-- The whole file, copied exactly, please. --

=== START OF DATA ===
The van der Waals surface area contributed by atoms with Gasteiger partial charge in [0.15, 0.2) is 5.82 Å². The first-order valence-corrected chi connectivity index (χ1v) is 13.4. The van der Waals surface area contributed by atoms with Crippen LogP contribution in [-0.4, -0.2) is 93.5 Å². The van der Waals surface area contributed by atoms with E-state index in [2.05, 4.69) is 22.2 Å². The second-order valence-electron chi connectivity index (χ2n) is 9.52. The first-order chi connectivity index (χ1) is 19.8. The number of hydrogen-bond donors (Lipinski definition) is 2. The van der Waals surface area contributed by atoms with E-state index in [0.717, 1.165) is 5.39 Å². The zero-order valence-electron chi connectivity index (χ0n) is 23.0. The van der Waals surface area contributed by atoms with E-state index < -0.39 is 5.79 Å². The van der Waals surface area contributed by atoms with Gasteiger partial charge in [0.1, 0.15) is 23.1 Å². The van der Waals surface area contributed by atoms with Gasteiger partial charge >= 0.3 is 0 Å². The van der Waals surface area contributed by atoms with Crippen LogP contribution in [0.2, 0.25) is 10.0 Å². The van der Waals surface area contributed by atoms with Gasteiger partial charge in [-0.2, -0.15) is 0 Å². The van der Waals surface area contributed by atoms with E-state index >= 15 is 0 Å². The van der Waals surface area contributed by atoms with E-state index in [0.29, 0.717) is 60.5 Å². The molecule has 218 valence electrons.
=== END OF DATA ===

The van der Waals surface area contributed by atoms with Gasteiger partial charge in [0.15, 0.2) is 5.82 Å². The first-order valence-corrected chi connectivity index (χ1v) is 13.4. The van der Waals surface area contributed by atoms with Crippen LogP contribution in [-0.4, -0.2) is 93.5 Å². The van der Waals surface area contributed by atoms with E-state index in [2.05, 4.69) is 22.2 Å². The second-order valence-electron chi connectivity index (χ2n) is 9.52. The first-order chi connectivity index (χ1) is 19.8. The number of hydrogen-bond donors (Lipinski definition) is 2. The van der Waals surface area contributed by atoms with E-state index in [0.717, 1.165) is 5.39 Å². The zero-order valence-electron chi connectivity index (χ0n) is 23.0. The van der Waals surface area contributed by atoms with E-state index < -0.39 is 5.79 Å². The van der Waals surface area contributed by atoms with Gasteiger partial charge in [0.1, 0.15) is 23.1 Å². The van der Waals surface area contributed by atoms with Gasteiger partial charge >= 0.3 is 0 Å². The van der Waals surface area contributed by atoms with Crippen LogP contribution in [0.2, 0.25) is 10.0 Å². The van der Waals surface area contributed by atoms with Gasteiger partial charge in [-0.2, -0.15) is 0 Å². The van der Waals surface area contributed by atoms with E-state index >= 15 is 0 Å². The van der Waals surface area contributed by atoms with E-state index in [0.29, 0.717) is 60.5 Å². The molecule has 218 valence electrons.